EB 4 variation is the ersatz model. 

Pressed steel hilt and with a round oil hole, a round slotted steel push button and internal spring, two piece steel crossguard with double diameter open type muzzle ring. 

Single edge steel blade with wide fullers. 

Scabbard type II with two piece thin steel pressed to shape  and turned at the edges without round ball tip, as type I. 

Oval steel reinforcing plate front with makers mark FAG. 

The unit marking is 1 F 440

That is for 1st Fuhrpark - Kolonne, number of weapon 440.

Fuhrpark - Kolonne were supply columns. 

Their organisation's during ww1, was :

 When mobilised in time of war, the Train’s units were amalgamated with the Infanterie-Munitions-Kolonnen (Infantry Ammunition Columns), Artillerie-Munitions-Kolonnen (Artillery Ammunition Columns) and separate Füßartillerie-Munitions-Kolonnen (Foot Artillery Ammunition Columns), into a combined Munitions-Kolonnen und Trains formation. These were assigned at Armeekorps (Army Corp), Reservekorps (Reserve Corp), or Etappe (Staff) command level and consisted of:                          
(a)     Munitions-Kolonnen-Abteilung (Mixed Infantry and Artillery munitions columns);
(b)     Füßartillerie-Munitions-Kolonnen-Abteilung (Foot artillery munitions columns), and;
(c)     Train (which included the Feldlazarette (Field hospitals), Proviant-Kolonnen and Fuhrpark-Kolonnen (Supply Columns – Provision and Vehicle columns respectively), Pferdedepots (Horse Depots) and Feldbäckerei-Kolonnen (Field bakeries)).

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Nice unit marking and rare. I like it!


Since I got that S.98 with that great FAG scabbard, I have been looking for more FAG scabbards. They are mostly found with Ersatz   Bayonets. I recently got an 84/98 plain for the FAG scabbard it has. Since GAG we’re, it seems, replacements, when found on 84/98’s, it should still be considered correct.

 

Do you agree? Hey 

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A bayonet S 98 NA plain with steel scabbard type IV

The scabbard is an all  steel with oval section type and a separate throat, parallel line decoration on the front and the rear and a raised seam at the rear. Is black painted. It is wider than type III steel scabvard and there is a small crown acceptance stamp on the front of the frogstud. Length is 554 mm.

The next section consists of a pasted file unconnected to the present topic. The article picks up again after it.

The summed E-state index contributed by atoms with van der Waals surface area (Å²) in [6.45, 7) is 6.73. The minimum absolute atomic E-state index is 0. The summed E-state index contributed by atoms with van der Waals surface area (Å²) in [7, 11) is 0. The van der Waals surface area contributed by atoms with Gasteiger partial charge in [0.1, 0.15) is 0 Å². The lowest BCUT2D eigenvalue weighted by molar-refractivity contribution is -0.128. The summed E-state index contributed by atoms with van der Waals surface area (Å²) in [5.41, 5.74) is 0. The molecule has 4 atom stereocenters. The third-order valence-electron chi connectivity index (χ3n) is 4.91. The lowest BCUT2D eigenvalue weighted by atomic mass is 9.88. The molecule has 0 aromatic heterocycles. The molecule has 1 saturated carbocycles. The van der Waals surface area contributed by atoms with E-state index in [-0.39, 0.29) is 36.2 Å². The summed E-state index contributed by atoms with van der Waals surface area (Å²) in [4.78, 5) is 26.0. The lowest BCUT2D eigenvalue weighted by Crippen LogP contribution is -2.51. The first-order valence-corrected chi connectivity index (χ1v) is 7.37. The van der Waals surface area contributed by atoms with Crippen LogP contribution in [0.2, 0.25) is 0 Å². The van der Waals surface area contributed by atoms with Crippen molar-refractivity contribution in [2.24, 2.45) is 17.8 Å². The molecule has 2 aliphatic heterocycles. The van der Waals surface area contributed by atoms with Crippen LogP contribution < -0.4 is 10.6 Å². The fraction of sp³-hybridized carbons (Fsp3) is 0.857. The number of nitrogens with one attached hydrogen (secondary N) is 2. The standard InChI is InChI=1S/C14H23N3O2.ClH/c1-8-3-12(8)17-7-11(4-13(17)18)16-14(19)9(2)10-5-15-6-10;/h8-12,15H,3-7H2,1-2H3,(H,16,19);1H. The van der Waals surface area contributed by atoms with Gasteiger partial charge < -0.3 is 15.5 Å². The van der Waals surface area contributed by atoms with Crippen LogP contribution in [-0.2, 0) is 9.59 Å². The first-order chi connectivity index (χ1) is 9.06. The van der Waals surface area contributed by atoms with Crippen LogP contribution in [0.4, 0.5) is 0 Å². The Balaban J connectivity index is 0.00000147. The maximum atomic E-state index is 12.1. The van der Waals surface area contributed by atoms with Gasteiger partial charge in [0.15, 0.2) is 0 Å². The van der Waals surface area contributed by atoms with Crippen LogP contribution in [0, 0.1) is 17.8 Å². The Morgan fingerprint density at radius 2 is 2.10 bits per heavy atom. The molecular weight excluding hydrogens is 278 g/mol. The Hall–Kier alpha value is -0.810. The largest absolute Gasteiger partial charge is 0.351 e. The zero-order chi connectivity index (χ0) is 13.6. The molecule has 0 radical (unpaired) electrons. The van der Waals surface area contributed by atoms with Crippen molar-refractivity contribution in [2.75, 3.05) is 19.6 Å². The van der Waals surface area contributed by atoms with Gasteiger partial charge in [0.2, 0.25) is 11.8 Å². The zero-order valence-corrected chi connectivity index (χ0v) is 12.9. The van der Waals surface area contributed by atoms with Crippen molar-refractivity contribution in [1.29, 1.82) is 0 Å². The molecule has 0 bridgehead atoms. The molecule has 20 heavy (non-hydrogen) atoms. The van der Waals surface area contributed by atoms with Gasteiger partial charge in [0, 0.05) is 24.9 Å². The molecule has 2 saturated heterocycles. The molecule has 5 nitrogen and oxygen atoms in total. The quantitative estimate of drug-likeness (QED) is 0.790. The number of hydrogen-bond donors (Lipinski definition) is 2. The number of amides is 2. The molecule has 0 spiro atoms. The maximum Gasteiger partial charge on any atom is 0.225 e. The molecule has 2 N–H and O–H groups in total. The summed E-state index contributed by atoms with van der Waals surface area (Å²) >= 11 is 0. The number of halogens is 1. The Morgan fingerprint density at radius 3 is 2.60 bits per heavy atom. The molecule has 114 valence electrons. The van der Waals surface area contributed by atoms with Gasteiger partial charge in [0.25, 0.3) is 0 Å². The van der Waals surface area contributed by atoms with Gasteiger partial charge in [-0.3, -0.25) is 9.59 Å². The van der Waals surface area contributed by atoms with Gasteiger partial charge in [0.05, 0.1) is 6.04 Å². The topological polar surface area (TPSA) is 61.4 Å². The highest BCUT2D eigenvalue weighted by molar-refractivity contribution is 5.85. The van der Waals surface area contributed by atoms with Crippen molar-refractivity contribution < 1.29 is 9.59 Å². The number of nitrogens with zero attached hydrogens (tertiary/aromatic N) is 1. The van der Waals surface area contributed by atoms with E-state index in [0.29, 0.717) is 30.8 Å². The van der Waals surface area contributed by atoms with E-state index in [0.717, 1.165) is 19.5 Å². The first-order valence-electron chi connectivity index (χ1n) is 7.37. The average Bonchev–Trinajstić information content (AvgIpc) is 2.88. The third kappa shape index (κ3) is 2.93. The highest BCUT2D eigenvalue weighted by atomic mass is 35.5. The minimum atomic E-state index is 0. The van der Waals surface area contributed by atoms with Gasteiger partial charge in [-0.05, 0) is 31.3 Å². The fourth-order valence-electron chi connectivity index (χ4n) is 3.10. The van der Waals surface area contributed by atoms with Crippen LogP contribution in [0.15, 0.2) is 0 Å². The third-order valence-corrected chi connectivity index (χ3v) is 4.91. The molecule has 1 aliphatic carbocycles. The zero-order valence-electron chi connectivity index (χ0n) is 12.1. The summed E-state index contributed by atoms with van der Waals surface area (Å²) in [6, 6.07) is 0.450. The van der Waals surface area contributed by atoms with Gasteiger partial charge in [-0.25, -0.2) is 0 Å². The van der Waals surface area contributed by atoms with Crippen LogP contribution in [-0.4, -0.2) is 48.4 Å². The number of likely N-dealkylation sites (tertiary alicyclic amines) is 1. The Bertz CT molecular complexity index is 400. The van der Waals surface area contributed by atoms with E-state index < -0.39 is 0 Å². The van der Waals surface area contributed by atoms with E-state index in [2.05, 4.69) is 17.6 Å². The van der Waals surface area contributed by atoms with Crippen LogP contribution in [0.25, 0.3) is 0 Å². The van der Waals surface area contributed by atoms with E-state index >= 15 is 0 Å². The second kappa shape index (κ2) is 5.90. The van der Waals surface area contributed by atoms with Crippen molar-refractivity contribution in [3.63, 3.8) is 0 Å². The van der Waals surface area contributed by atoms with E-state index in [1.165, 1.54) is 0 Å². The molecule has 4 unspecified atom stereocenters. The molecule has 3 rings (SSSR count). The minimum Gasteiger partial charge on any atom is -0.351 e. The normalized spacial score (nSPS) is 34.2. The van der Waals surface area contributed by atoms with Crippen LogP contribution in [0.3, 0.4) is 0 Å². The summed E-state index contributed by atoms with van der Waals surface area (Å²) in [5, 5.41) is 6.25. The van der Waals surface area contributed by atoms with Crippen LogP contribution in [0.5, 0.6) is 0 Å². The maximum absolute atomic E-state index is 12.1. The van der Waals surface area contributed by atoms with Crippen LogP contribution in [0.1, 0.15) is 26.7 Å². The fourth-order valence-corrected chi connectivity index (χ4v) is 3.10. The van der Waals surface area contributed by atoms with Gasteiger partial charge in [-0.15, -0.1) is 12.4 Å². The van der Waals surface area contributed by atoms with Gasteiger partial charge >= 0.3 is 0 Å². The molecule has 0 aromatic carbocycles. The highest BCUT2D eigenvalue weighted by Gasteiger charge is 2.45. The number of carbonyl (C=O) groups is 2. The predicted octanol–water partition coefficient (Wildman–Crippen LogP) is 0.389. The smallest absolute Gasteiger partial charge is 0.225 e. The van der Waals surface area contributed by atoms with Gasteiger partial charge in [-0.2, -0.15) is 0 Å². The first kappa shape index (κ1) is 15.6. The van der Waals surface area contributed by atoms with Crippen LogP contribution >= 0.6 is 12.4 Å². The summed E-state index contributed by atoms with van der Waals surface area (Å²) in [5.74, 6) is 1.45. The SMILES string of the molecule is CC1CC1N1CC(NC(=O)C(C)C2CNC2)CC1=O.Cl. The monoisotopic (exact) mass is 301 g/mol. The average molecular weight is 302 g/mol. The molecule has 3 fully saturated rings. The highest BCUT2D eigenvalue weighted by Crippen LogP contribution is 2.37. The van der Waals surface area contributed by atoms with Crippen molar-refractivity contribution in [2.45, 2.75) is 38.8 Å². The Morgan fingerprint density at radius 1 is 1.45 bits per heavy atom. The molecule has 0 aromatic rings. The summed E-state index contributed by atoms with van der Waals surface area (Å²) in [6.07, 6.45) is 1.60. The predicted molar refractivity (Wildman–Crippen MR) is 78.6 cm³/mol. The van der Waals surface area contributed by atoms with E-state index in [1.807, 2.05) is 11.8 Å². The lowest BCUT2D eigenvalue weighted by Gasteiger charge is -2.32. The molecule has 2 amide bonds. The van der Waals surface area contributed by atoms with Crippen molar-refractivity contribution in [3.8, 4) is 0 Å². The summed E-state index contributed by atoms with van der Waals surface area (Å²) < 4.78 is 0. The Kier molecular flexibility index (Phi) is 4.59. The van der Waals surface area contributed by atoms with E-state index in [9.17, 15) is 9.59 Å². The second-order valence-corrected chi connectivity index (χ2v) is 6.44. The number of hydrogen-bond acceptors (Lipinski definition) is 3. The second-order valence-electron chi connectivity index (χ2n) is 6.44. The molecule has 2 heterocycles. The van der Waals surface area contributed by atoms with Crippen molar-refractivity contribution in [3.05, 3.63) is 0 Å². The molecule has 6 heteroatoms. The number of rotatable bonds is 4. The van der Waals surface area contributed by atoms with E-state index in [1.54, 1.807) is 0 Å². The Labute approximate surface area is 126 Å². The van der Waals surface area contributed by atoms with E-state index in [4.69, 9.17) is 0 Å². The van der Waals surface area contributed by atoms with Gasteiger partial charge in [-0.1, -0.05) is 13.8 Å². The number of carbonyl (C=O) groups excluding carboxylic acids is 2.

The bayonet has a shaped steel hilt with a "TO" attachment slot, round press button and internal spring. 

Two piece lined wood grips held by two screw bolt.

Short steel crossguard with upturned quillon. 

The reverse stamped with an extremely rare unit marking 

C. 34

For Coblenz or KADETTEN - Corps (military school) number of weapon 34.

Single edged steel pipe back blade, the back edge dated 07 and a crowned W, for Prussia. 

Manufacturer is V. C. SCHILLING SUHL. 

A very rare and unusual unit marking on this S 98 bayonet, with a very rare all steel scabbard. 

 

 

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  • 5 months later...

Hi everyone,

Some of you will know that our good friend and colleague Dimitrios was in a very serious car accident. I have no details on that, but his wife e-mailed me yesterday to say that he looks to be on the final stages of recovery after a relapse, and that he hopes to be back on GWF at some point. I have passed on to him via her our good wishes for a speedy return to good health.

Julian

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1 hour ago, trajan said:

Hi everyone,

Some of you will know that our good friend and colleague Dimitrios was in a very serious car accident. I have no details on that, but his wife e-mailed me yesterday to say that he looks to be on the final stages of recovery after a relapse, and that he hopes to be back on GWF at some point. I have passed on to him via her our good wishes for a speedy return to good health.

Julian

Great to hear this, best wishes to Dimitrios, look forward to his return.

Mike.

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We Missed you Demitrios. Welcome Back. I know you are still recovering, but good to “Hear” from you again😊

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15 hours ago, zuluwar2006 said:

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You missed quite a few things - but take it slowly as you catch up!

Julian 

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nice Dimitrios that You are back, some comments from You would be appreciated in previous time. good health.